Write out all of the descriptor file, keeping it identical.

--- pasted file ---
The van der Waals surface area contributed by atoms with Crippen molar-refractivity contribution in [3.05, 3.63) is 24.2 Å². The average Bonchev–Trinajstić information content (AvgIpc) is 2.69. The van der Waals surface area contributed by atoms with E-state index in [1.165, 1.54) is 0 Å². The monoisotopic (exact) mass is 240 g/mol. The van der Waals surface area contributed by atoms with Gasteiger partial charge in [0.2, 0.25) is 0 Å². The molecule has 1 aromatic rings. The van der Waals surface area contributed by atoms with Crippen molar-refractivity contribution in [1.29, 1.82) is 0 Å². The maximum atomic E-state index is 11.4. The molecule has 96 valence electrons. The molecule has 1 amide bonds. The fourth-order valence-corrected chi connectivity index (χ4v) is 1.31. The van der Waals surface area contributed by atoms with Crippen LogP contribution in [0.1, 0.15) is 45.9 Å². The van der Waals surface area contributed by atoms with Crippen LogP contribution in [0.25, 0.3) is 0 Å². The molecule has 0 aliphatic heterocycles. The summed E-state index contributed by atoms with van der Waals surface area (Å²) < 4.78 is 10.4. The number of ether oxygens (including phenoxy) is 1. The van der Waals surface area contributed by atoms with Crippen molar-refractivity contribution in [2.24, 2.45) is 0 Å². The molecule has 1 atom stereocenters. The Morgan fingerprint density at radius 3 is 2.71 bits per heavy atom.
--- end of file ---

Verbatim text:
The van der Waals surface area contributed by atoms with Crippen molar-refractivity contribution in [3.05, 3.63) is 24.2 Å². The average Bonchev–Trinajstić information content (AvgIpc) is 2.69. The van der Waals surface area contributed by atoms with E-state index in [1.165, 1.54) is 0 Å². The monoisotopic (exact) mass is 240 g/mol. The van der Waals surface area contributed by atoms with Gasteiger partial charge in [0.2, 0.25) is 0 Å². The molecule has 1 aromatic rings. The van der Waals surface area contributed by atoms with Crippen molar-refractivity contribution in [1.29, 1.82) is 0 Å². The maximum atomic E-state index is 11.4. The molecule has 96 valence electrons. The molecule has 1 amide bonds. The fourth-order valence-corrected chi connectivity index (χ4v) is 1.31. The van der Waals surface area contributed by atoms with Crippen LogP contribution in [0.1, 0.15) is 45.9 Å². The van der Waals surface area contributed by atoms with Crippen LogP contribution in [0.25, 0.3) is 0 Å². The molecule has 0 aliphatic heterocycles. The summed E-state index contributed by atoms with van der Waals surface area (Å²) < 4.78 is 10.4. The number of ether oxygens (including phenoxy) is 1. The van der Waals surface area contributed by atoms with Crippen molar-refractivity contribution in [2.24, 2.45) is 0 Å². The molecule has 1 atom stereocenters. The Morgan fingerprint density at radius 3 is 2.71 bits per heavy atom.